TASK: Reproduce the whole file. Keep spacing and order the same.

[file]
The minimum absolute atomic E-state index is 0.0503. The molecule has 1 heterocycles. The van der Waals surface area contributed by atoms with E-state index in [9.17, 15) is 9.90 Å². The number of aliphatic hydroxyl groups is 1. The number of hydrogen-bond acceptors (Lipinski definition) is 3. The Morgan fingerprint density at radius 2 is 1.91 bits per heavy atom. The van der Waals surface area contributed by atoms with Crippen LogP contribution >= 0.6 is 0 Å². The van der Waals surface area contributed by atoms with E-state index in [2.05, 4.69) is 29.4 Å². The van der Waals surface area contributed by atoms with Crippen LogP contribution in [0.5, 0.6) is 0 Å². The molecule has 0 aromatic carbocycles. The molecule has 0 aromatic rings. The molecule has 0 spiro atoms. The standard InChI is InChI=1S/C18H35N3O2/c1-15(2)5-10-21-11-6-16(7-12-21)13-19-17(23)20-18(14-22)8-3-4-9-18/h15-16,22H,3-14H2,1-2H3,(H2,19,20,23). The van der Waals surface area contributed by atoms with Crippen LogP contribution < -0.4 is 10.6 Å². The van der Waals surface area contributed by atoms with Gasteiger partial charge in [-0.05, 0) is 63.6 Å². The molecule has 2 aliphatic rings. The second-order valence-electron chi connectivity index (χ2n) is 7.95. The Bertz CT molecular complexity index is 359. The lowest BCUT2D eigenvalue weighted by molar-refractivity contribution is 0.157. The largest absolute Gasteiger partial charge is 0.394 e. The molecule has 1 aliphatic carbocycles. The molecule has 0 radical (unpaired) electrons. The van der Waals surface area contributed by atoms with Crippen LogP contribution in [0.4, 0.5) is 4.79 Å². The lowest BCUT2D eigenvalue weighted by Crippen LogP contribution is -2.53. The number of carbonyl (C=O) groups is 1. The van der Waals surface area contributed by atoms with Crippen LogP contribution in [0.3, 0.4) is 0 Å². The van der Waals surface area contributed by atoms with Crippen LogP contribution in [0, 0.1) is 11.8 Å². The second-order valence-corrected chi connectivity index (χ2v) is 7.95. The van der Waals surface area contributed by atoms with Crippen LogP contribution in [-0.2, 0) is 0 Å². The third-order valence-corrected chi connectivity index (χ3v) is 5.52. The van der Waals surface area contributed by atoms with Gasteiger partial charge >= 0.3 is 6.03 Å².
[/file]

The minimum absolute atomic E-state index is 0.0503. The molecule has 1 heterocycles. The van der Waals surface area contributed by atoms with E-state index in [9.17, 15) is 9.90 Å². The number of aliphatic hydroxyl groups is 1. The number of hydrogen-bond acceptors (Lipinski definition) is 3. The Morgan fingerprint density at radius 2 is 1.91 bits per heavy atom. The van der Waals surface area contributed by atoms with Crippen LogP contribution >= 0.6 is 0 Å². The van der Waals surface area contributed by atoms with E-state index in [2.05, 4.69) is 29.4 Å². The van der Waals surface area contributed by atoms with Crippen LogP contribution in [0.5, 0.6) is 0 Å². The molecule has 0 aromatic carbocycles. The molecule has 0 aromatic rings. The molecule has 0 spiro atoms. The standard InChI is InChI=1S/C18H35N3O2/c1-15(2)5-10-21-11-6-16(7-12-21)13-19-17(23)20-18(14-22)8-3-4-9-18/h15-16,22H,3-14H2,1-2H3,(H2,19,20,23). The van der Waals surface area contributed by atoms with Crippen LogP contribution < -0.4 is 10.6 Å². The van der Waals surface area contributed by atoms with Gasteiger partial charge in [-0.05, 0) is 63.6 Å². The molecule has 2 aliphatic rings. The second-order valence-electron chi connectivity index (χ2n) is 7.95. The Bertz CT molecular complexity index is 359. The lowest BCUT2D eigenvalue weighted by molar-refractivity contribution is 0.157. The largest absolute Gasteiger partial charge is 0.394 e. The molecule has 1 aliphatic carbocycles. The molecule has 0 radical (unpaired) electrons. The van der Waals surface area contributed by atoms with Crippen LogP contribution in [0.4, 0.5) is 4.79 Å². The lowest BCUT2D eigenvalue weighted by Crippen LogP contribution is -2.53. The number of carbonyl (C=O) groups is 1. The van der Waals surface area contributed by atoms with Crippen LogP contribution in [0.3, 0.4) is 0 Å². The van der Waals surface area contributed by atoms with Crippen LogP contribution in [0, 0.1) is 11.8 Å². The second-order valence-corrected chi connectivity index (χ2v) is 7.95. The van der Waals surface area contributed by atoms with Crippen LogP contribution in [-0.2, 0) is 0 Å². The third-order valence-corrected chi connectivity index (χ3v) is 5.52. The van der Waals surface area contributed by atoms with Gasteiger partial charge >= 0.3 is 6.03 Å².